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Porsche SE, the family holding company that controls Volkswagen, is investing in Munich-based rocket startup Isar Aerospace in a bid to ensure access to new space technologies.
The company joins HV Capital and Lombard Odier banking group to inject $ 75 million, bringing total second-stage funding to $ 165 million and values the group at $ 550 million.
Isar is one of several European startups trying to rival Elon Musk’s SpaceX and Jeff Bezos’s Blue Origin with low-cost satellite launch services to low Earth orbit.
“We are convinced that flexible and cost-effective access to space will be a key driver for innovations in traditional industries, as well as for new and disruptive technologies and business models,” said Lutz Meschke, Porsche SE executive responsible for managing investments.
Existing investors include Airbus Ventures, Earlybird Venture Capital, and Lakestar. In total, the group has raised $ 180 million since its founding in 2018.
Isar is also ready to make life more challenging for the European launch company, Arianespace, which has been struggling with delays in its next-generation rocket, Ariane 6.
Although substantially cheaper than previous generations of Ariane rockets, the latest launch version will still be more expensive than SpaceX’s reusable rocket.
Arianespace, jointly owned by French aerospace companies Airbus and Safran, has traditionally been the preferred service provider for European space agencies.
But in May, Isar became the first private European company to win a contract from a national European space agency when it was awarded the mission to put two satellites into orbit for the German government.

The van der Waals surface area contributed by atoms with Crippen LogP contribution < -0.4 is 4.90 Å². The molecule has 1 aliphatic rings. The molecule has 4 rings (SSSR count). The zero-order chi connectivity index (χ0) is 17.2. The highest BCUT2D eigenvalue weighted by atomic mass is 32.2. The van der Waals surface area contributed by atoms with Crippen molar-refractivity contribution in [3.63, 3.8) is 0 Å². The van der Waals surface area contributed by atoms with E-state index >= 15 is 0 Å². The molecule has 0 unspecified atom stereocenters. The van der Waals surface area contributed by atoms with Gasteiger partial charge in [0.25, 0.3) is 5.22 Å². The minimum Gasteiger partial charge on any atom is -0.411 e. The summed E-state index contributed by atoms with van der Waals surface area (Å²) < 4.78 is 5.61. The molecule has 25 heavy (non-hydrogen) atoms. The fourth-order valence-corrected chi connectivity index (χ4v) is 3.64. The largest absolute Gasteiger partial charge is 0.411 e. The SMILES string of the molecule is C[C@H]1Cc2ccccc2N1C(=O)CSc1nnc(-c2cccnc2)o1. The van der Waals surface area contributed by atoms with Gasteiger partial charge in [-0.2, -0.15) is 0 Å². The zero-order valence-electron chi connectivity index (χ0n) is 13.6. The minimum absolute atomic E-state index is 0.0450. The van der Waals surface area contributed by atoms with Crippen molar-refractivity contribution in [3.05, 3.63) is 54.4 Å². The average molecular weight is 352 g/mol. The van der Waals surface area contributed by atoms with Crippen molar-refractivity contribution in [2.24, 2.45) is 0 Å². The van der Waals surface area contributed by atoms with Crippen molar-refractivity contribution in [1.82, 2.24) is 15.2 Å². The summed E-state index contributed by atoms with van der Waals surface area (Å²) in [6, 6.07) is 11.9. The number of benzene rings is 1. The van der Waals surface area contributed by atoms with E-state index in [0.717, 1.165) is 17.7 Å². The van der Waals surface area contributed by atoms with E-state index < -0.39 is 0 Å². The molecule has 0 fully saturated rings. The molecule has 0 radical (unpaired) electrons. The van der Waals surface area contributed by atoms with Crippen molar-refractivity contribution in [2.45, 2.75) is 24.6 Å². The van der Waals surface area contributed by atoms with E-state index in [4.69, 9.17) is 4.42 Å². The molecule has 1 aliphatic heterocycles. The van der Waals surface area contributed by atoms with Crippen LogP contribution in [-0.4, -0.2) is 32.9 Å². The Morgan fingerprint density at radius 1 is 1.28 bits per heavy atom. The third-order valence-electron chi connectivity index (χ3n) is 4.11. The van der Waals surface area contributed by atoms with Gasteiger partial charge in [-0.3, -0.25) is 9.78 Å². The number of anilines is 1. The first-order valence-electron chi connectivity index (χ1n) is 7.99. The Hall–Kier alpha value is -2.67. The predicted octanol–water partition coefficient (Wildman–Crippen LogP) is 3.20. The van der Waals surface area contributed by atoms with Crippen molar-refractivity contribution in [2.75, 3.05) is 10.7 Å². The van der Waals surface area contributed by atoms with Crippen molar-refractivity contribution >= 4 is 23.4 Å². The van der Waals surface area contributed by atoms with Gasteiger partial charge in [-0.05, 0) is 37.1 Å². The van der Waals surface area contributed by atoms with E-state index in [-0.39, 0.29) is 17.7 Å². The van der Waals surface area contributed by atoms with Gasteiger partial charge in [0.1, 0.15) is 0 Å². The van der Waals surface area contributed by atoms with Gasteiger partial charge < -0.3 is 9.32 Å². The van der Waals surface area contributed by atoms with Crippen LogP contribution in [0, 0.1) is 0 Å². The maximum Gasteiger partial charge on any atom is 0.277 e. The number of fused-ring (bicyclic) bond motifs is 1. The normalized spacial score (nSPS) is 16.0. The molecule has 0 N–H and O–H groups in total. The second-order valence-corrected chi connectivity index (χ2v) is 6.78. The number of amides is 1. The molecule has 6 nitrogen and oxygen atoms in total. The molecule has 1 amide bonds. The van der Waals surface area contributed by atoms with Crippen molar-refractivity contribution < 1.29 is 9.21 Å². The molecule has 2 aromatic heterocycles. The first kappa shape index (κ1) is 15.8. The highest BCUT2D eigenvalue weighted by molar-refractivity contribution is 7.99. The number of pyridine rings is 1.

Airbus, an investor in Isar since 2019, has also contracted Isar to launch an Earth observation satellite.
Isar is targeting a launch price of $ 10,000 a kilogram, still substantially higher than SpaceX.
However, Daniel Metzler, one of Isar’s three co-founders and CEO, said that compared to average European launch costs of more than $ 40,000 a kilogram for small satellites.
Isar also aims to lower prices over time as manufacturing matures and more contracts are awarded.
The rocket will have a payload capacity of up to one ton, capable of carrying multiple satellites, he said.
However, Isar has not sent a single satellite into space. The company started production of its Spectrum rocket this year and will soon begin engine testing in Sweden. The maiden flight is scheduled for summer 2022 from launch operations in Norway.
Metzler said the latest round of funding would allow Isar to increase production of the Spectrum rocket, which relies heavily on automation and 3D printing to lower production costs. The group also intended to use funds to begin development of a reusable launch vehicle.
“We want to take a leadership role in reuse in Europe,” said Metzler.
The investment from Porsche SE signaled a growing understanding that the space would transform traditional industries such as the automotive sector, he added.
“A car today is more like a device and an iPhone. They are becoming more and more software-centric, so the question is what applications can you run on your car.
“A constellation of satellites could tell you if there is a place to park, for example. The possibilities of space are very, very important drivers for the auto industry. “